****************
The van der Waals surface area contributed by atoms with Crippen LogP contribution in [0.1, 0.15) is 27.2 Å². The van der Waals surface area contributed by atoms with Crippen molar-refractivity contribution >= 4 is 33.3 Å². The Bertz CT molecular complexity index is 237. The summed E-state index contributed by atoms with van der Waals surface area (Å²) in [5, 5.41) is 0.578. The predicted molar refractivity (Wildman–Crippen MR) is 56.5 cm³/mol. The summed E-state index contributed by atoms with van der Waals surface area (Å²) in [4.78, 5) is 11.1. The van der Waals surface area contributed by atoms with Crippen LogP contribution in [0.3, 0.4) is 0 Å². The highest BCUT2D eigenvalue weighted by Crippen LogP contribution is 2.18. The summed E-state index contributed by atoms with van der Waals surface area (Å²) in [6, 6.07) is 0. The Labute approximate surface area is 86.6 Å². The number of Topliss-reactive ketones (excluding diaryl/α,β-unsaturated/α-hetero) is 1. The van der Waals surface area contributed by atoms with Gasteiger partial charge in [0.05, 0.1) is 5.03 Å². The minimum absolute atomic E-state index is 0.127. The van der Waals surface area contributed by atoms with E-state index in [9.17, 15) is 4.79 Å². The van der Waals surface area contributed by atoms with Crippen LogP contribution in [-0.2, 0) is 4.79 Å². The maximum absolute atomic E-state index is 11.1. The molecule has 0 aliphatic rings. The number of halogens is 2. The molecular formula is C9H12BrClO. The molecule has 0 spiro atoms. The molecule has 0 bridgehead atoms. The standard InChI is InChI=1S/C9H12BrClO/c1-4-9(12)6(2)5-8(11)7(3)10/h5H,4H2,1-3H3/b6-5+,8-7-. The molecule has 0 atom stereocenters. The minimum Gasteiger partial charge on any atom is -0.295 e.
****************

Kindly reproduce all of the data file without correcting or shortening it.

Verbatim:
The van der Waals surface area contributed by atoms with Crippen LogP contribution in [0.1, 0.15) is 27.2 Å². The van der Waals surface area contributed by atoms with Crippen molar-refractivity contribution >= 4 is 33.3 Å². The Bertz CT molecular complexity index is 237. The summed E-state index contributed by atoms with van der Waals surface area (Å²) in [5, 5.41) is 0.578. The predicted molar refractivity (Wildman–Crippen MR) is 56.5 cm³/mol. The summed E-state index contributed by atoms with van der Waals surface area (Å²) in [4.78, 5) is 11.1. The van der Waals surface area contributed by atoms with Crippen LogP contribution in [0.3, 0.4) is 0 Å². The highest BCUT2D eigenvalue weighted by Crippen LogP contribution is 2.18. The summed E-state index contributed by atoms with van der Waals surface area (Å²) in [6, 6.07) is 0. The Labute approximate surface area is 86.6 Å². The number of Topliss-reactive ketones (excluding diaryl/α,β-unsaturated/α-hetero) is 1. The van der Waals surface area contributed by atoms with Gasteiger partial charge in [0.05, 0.1) is 5.03 Å². The minimum absolute atomic E-state index is 0.127. The van der Waals surface area contributed by atoms with E-state index in [9.17, 15) is 4.79 Å². The van der Waals surface area contributed by atoms with Crippen LogP contribution in [-0.2, 0) is 4.79 Å². The maximum absolute atomic E-state index is 11.1. The molecule has 0 aliphatic rings. The number of halogens is 2. The molecular formula is C9H12BrClO. The molecule has 0 spiro atoms. The molecule has 0 bridgehead atoms. The standard InChI is InChI=1S/C9H12BrClO/c1-4-9(12)6(2)5-8(11)7(3)10/h5H,4H2,1-3H3/b6-5+,8-7-. The molecule has 0 atom stereocenters. The minimum Gasteiger partial charge on any atom is -0.295 e.